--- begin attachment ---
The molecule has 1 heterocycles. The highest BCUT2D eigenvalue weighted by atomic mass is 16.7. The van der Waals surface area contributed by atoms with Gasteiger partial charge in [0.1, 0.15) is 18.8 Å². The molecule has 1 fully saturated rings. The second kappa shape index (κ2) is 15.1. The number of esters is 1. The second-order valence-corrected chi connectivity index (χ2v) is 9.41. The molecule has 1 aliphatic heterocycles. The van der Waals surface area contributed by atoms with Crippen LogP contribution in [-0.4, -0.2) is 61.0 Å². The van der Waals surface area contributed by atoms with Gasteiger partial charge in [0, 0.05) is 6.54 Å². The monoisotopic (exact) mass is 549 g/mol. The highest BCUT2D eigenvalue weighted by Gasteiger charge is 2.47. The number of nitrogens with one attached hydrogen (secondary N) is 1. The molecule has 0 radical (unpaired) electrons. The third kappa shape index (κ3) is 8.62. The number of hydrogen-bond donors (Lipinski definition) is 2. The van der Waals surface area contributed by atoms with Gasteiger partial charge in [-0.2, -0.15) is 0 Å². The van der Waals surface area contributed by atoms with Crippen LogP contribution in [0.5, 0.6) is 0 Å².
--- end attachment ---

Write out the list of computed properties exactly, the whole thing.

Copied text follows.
The molecule has 1 heterocycles. The highest BCUT2D eigenvalue weighted by atomic mass is 16.7. The van der Waals surface area contributed by atoms with Gasteiger partial charge in [0.1, 0.15) is 18.8 Å². The molecule has 1 fully saturated rings. The second kappa shape index (κ2) is 15.1. The number of esters is 1. The second-order valence-corrected chi connectivity index (χ2v) is 9.41. The molecule has 1 aliphatic heterocycles. The van der Waals surface area contributed by atoms with Crippen LogP contribution in [-0.4, -0.2) is 61.0 Å². The van der Waals surface area contributed by atoms with Gasteiger partial charge in [0, 0.05) is 6.54 Å². The monoisotopic (exact) mass is 549 g/mol. The highest BCUT2D eigenvalue weighted by Gasteiger charge is 2.47. The number of nitrogens with one attached hydrogen (secondary N) is 1. The molecule has 0 radical (unpaired) electrons. The third kappa shape index (κ3) is 8.62. The number of hydrogen-bond donors (Lipinski definition) is 2. The van der Waals surface area contributed by atoms with Gasteiger partial charge in [-0.2, -0.15) is 0 Å². The van der Waals surface area contributed by atoms with Crippen LogP contribution in [0.5, 0.6) is 0 Å².